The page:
George Scilabba reviews “The Wreck of Western Culture” by the Australian sociologist, John Carroll.
It’s been true for a while that you want to consult more than just American ‘scholarship’ these days. Political Correctness has taken its toll, along with the extremist bi-polarity that has infected American thought and culture since the Revolutions of the Identities began long decades ago. Some credentialed authors have come to the conclusion that there’s a better chance of ‘sales’ and enhancing one’s creds and stature if one addresses a selected ‘base’; “Democracy, Incorporated”, a work by Sheldon Wolin, an American professor with an established record of respectable professional achievements, recently won a Lannan Award (and 75K) for sharing – just before the elections – his considered illuminations to the effect that ‘everything’ is the Republicans’ fault. Mussolini’s last excuse – “The Germans are responsible for the whole thing!” – comes to mind (Benito, We hardly knew ye).
Or a professor with an eye to keeping the union card and his publishability might pull punches, coming up with insights but not following-up on them, for fear of alienating the book-buying ‘consumer’ and bringing down the wrath of the punditry of the Left or the Right ‘base’, as well as the obloquy of numerous professional colleagues. Thus Thomas Sugrue and Clay Risen (the latter a journalist, but there’s always think-tank and ‘commentator’ slots to be had – if you’re on the appropriate approved ‘list’), both of whom have put out books mentioned in Posts on this site recently: ‘Sweet Land of Liberty’ (Nov.26, 2008) and ‘When Did It Go Wrong?(Jan.24, 2009).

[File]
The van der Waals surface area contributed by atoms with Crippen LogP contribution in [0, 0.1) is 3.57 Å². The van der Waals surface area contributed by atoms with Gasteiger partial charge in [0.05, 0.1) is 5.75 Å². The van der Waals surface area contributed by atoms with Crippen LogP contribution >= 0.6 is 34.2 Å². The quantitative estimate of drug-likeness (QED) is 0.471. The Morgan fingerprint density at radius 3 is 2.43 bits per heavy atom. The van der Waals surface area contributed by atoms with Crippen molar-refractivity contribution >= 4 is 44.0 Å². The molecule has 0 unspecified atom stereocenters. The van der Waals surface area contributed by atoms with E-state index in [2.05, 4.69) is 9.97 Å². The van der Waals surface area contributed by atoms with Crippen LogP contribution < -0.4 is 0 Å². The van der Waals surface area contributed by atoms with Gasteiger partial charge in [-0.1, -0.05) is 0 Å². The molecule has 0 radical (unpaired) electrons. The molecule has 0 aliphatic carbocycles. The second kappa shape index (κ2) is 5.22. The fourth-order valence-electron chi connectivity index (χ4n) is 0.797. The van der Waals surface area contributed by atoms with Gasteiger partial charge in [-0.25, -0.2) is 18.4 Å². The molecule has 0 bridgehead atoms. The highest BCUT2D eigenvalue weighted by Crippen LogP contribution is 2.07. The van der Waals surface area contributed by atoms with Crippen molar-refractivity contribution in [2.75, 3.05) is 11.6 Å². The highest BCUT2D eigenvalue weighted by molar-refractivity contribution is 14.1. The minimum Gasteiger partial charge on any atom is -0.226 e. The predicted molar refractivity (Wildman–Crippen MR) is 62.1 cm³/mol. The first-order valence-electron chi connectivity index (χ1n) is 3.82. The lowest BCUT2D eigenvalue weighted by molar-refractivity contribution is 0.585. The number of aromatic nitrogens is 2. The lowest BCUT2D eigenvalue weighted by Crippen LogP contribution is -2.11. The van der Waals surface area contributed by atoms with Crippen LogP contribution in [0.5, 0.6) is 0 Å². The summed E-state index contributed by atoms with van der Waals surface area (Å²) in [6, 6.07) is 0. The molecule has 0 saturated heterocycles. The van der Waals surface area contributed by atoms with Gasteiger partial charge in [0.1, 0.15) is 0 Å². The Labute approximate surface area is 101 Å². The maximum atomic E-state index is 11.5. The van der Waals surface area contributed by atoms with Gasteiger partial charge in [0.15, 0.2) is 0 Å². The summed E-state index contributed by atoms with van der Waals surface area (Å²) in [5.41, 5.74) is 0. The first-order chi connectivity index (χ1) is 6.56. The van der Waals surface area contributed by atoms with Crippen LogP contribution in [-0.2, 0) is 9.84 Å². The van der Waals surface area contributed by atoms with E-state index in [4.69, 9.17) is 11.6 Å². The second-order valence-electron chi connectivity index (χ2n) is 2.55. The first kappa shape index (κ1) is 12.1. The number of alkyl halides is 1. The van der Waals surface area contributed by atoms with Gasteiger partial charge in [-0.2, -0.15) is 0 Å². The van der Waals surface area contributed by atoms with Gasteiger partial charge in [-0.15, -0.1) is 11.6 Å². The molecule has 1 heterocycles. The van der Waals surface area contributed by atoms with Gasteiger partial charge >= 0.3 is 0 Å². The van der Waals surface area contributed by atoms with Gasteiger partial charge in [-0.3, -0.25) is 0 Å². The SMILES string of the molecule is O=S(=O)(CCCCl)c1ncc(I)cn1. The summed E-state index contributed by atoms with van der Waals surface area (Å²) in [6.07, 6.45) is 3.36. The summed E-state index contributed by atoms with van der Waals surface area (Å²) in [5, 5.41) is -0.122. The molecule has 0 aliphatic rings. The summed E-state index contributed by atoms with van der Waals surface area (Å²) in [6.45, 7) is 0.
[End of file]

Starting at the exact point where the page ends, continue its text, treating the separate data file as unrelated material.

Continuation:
And of course, there is the unsleeping ‘weather eye’ to be kept on which Party is now in power, since you or your university would very much like to remain on such ‘lists’ as the current Beltway ownership might keep. The current edition of the magazine “First Things” has an article by one R.R. Reno, opining that the American people love to be governed by “elites” and that it’s not a bad thing at all. As I had mentioned in my recent Post on the death of that magazine’s guiding light, Rev. Richard John Neuhaus, it’s apparently time for that publication to start re-ingratiating itself with the Democrats, if not the Left’s ‘base’, in compensation for its decades-long friendliness to the Republicans and the Right in the culture wars and – ach! – the current debacle on the Eastern Front. It will do so, apparently, by burbling all praise to the governing “elites”, to Our own intellectual nomenklatura and Party vanguard cadres.
Nor can it any longer be denied that the American media’s uniformly happy-face and upbeat ‘take’ on the blood-soaked misadventures of the Israeli realm leaves Us woefully under-informed, especially in comparison to the rest of the planet’s thinking folks.
So We have this book by John Carroll and this review by George Scialabba.
Dostoevsky’s insight is highlighted: “Man was created a rebel” but that only a very few human beings are capable of truly fulfilling that stance, sustaining the journey along the genuine rebel’s darkling path.